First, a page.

Despite its great technical sophistication, in its conceptual essence, mainstream economics, now argued by its proponents to be increasingly converging on agreement and uniformity, is what Joan Robinson dubbed (as early as 1964) “pre-Keynesian theory after Keynes”. Dominant figures in this transformation include Friedrich Hayek, Milton Friedman, Robert Lucas and Eugene Fama, with Lucas and Fama currently the patron saints of Chicago and modern macroeconomics (real and financial) and macroeconomists, including Michael Woodford and John Cochrane. Now that it is put to its first really challenging test, following the period of “the great moderation”, let us examine whether its explanatory power and relevance have been found wanting.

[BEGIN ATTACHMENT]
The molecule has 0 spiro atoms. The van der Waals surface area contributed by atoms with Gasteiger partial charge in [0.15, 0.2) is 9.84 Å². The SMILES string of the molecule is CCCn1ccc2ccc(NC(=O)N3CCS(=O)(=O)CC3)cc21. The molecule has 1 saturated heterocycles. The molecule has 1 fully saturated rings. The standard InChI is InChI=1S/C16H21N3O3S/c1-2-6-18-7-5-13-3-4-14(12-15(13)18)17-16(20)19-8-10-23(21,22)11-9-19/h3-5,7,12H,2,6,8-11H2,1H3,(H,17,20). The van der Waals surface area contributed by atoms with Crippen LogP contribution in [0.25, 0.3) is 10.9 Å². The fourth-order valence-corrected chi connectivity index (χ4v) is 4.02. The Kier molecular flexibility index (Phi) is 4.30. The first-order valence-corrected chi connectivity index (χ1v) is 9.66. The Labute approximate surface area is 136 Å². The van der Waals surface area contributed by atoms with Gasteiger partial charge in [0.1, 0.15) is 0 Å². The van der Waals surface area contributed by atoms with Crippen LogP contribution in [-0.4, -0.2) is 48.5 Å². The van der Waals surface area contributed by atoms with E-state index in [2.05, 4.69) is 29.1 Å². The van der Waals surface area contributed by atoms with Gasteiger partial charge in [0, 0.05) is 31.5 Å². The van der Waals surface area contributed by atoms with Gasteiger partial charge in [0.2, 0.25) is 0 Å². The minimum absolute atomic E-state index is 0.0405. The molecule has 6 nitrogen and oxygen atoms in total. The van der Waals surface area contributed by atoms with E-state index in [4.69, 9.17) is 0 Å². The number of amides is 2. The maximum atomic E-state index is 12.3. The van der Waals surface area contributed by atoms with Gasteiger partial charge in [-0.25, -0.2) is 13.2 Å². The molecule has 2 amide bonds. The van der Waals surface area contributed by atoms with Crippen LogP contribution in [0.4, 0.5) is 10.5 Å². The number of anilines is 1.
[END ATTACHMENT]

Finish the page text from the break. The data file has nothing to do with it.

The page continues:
Though there are several variants of modern macroeconomics, they all have their roots in (Irving) Fisherian Walrasian models of the process of accumulation in modern societies. In these, theconsumer queen attempting to maximise her expected life time utility is the core actor and decision-maker, with all other actors and institutions subject to her whims and desires, especially within a competitive environment.
Fisher’s basic vision and construct in theoretical terms was spelt out most fully and rigorously in the Arrow-Debreu model of general equilibrium. Subsequently, in the hands of Lucas and others, it was simplified in order to analyse the macroeconomic economy and to be the basis of stochastic general equilibrium models which at a practical level came more and more to serve policy makers in both central banks and treasuries. (At the same time Fisher’s perceptive analysis of the consequences of debt deflation has largely been ignored.)
Lea todo el resto del artículo de Geoff Harcourt aquí